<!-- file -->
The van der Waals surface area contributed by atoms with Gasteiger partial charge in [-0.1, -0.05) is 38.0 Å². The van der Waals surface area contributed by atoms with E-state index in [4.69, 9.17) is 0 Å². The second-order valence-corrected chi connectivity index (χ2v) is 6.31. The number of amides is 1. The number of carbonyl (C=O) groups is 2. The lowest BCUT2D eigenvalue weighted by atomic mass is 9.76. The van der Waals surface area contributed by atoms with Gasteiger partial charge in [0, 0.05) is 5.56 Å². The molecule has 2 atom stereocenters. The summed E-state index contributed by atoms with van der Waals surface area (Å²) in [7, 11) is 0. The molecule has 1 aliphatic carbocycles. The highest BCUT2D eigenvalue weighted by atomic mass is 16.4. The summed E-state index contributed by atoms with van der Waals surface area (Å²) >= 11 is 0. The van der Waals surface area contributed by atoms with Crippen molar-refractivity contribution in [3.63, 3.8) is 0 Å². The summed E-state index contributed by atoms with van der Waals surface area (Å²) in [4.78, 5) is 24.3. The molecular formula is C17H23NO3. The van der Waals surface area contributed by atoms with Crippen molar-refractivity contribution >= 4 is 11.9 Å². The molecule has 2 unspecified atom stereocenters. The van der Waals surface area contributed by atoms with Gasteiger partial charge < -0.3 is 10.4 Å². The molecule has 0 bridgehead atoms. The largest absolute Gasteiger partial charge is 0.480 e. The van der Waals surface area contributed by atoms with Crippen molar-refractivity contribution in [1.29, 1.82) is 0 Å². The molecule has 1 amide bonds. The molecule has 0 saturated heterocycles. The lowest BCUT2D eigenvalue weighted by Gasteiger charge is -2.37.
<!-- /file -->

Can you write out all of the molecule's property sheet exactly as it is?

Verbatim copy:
The van der Waals surface area contributed by atoms with Gasteiger partial charge in [-0.1, -0.05) is 38.0 Å². The van der Waals surface area contributed by atoms with E-state index in [4.69, 9.17) is 0 Å². The second-order valence-corrected chi connectivity index (χ2v) is 6.31. The number of amides is 1. The number of carbonyl (C=O) groups is 2. The lowest BCUT2D eigenvalue weighted by atomic mass is 9.76. The van der Waals surface area contributed by atoms with Gasteiger partial charge in [0, 0.05) is 5.56 Å². The molecule has 2 atom stereocenters. The summed E-state index contributed by atoms with van der Waals surface area (Å²) in [7, 11) is 0. The molecule has 1 aliphatic carbocycles. The highest BCUT2D eigenvalue weighted by atomic mass is 16.4. The summed E-state index contributed by atoms with van der Waals surface area (Å²) >= 11 is 0. The van der Waals surface area contributed by atoms with Crippen molar-refractivity contribution in [3.63, 3.8) is 0 Å². The summed E-state index contributed by atoms with van der Waals surface area (Å²) in [4.78, 5) is 24.3. The molecular formula is C17H23NO3. The van der Waals surface area contributed by atoms with Crippen molar-refractivity contribution >= 4 is 11.9 Å². The molecule has 2 unspecified atom stereocenters. The van der Waals surface area contributed by atoms with Gasteiger partial charge < -0.3 is 10.4 Å². The molecule has 0 bridgehead atoms. The largest absolute Gasteiger partial charge is 0.480 e. The van der Waals surface area contributed by atoms with Crippen molar-refractivity contribution in [1.29, 1.82) is 0 Å². The molecule has 1 amide bonds. The molecule has 0 saturated heterocycles. The lowest BCUT2D eigenvalue weighted by Gasteiger charge is -2.37.